On a related note, I don't know if the producers intended Terminator: the Sarah Connor Chronicles to be parsed as a story about parenting and how you can change the future, but I know how I'm reading it. (The machines think you can change the future. The information coming from the future changes the future. The constraints of network TV make it unlikely the series will end with a world-destroying bang. The world has already changed: Skynet is a chess program on steroids; Miles Dyson is dead, long live Skynet; Sarah Connor is not played by Linda Hamilton.) It's unusual to watch a show about some guy named John in an almost completely non-ironic and unapologetic fashion. (Babylon 5, season 5: let's just pretend the whole Byron arc never happened.)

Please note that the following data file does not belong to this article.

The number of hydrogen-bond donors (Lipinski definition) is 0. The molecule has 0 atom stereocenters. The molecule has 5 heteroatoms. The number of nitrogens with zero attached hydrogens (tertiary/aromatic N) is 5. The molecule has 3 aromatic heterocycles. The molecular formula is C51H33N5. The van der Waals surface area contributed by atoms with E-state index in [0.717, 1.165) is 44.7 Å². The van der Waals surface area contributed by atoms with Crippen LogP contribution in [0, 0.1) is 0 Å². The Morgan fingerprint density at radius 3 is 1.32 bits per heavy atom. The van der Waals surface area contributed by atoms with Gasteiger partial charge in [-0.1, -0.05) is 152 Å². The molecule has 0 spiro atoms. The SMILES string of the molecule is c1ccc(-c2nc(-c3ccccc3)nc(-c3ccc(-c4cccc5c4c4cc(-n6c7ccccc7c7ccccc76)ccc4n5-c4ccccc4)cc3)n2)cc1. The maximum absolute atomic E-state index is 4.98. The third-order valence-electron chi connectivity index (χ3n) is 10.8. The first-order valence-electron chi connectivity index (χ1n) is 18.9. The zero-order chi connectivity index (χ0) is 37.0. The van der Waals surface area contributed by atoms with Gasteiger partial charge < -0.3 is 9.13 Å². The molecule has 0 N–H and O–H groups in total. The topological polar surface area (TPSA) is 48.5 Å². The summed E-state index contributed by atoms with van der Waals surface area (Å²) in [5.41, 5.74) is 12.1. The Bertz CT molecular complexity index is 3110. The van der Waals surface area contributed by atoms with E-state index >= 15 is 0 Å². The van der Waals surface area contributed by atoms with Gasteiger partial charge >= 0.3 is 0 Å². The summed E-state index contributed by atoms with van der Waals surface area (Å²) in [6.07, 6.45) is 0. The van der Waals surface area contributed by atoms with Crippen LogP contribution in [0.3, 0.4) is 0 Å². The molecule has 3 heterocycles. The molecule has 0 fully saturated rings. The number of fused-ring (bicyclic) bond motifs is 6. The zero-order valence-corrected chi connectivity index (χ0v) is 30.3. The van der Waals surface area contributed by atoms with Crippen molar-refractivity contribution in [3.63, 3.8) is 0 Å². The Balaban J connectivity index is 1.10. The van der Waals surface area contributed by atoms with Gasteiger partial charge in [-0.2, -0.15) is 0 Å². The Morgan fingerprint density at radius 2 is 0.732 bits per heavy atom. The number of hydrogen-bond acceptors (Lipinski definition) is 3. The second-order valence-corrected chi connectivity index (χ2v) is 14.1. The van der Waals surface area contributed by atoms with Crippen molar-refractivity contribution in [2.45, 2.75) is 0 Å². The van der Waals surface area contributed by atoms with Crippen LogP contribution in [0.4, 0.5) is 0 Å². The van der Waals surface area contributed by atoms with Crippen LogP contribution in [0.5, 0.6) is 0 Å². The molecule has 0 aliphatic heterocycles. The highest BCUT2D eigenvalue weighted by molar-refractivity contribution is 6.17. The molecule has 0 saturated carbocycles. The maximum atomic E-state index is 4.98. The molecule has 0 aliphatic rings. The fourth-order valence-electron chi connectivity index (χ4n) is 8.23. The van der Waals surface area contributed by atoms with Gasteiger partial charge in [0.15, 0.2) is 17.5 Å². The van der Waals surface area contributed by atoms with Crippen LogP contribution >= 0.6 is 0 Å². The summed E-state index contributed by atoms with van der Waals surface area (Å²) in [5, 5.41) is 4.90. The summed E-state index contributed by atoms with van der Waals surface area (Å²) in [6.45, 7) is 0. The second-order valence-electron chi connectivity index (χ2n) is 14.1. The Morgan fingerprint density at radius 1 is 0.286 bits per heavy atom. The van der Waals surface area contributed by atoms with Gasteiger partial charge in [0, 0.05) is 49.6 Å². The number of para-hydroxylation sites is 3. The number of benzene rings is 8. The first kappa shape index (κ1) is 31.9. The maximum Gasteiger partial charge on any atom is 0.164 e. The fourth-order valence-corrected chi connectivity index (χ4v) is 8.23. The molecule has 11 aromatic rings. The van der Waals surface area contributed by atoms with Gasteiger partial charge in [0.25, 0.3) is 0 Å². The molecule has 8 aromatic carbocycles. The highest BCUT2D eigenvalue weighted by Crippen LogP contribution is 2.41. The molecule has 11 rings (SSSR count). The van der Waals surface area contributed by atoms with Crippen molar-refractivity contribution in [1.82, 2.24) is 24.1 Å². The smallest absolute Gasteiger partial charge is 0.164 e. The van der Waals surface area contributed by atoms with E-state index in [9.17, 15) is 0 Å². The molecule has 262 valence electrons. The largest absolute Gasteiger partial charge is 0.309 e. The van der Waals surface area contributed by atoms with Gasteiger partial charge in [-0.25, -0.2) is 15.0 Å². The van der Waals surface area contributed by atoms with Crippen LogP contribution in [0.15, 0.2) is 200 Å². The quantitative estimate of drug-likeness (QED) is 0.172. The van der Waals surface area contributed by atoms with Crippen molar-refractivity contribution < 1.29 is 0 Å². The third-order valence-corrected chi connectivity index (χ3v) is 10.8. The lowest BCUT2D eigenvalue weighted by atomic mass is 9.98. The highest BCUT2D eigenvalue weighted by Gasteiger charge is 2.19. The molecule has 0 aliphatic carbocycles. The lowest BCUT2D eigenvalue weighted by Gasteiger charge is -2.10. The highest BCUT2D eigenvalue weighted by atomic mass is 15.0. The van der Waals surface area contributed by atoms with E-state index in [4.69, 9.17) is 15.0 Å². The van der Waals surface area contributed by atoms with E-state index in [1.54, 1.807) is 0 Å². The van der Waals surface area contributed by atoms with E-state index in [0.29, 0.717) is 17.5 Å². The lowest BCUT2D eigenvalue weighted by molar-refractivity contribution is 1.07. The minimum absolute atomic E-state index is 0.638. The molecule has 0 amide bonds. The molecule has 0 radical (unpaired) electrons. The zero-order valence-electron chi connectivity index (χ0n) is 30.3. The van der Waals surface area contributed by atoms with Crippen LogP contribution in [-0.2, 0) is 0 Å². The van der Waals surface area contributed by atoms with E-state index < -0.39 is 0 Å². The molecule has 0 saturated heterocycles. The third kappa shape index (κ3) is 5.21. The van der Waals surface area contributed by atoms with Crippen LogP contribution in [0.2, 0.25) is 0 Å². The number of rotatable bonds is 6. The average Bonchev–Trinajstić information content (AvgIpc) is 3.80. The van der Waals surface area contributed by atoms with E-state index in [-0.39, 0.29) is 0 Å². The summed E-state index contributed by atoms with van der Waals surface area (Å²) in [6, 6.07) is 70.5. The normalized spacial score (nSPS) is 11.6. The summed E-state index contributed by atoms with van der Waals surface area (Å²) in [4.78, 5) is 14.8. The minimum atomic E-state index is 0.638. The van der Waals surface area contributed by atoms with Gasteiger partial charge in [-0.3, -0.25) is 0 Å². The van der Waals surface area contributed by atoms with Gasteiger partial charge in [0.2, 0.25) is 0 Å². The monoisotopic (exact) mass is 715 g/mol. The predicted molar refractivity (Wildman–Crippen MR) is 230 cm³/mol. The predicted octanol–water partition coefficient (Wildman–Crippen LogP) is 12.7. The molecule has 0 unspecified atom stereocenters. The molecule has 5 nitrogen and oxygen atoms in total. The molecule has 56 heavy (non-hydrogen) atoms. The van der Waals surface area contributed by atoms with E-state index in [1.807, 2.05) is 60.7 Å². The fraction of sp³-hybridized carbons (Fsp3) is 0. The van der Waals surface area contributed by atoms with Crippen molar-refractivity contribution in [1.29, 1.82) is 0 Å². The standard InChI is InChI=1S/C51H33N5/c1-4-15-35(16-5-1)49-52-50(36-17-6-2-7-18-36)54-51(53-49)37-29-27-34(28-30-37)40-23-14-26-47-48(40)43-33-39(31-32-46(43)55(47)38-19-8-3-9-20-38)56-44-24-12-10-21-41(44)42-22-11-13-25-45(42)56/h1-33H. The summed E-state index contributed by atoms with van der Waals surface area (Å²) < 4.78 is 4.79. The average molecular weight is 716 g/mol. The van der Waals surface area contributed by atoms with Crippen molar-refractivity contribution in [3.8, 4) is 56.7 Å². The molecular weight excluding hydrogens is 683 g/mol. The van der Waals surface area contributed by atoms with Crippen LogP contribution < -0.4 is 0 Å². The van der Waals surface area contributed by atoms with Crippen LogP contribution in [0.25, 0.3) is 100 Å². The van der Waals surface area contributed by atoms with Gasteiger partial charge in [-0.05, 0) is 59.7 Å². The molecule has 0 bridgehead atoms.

In personal news, when I'm sleep-deprived and underfed I'm really dumb. This is why I'll be at work at 8 AM today instead of 7:30, but now that I've found my wallet (dropped in complete illogic next to the umbrellas, instead of anywhere near eye level) I get to go to work, yay.
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A Swiftly Tilting Planet (Madeleine L'Engle): Reread. Charles Wallace and the unicorn Gaudior have really cool adventures. I am frustrated by Mom O'Keefe spoilers. )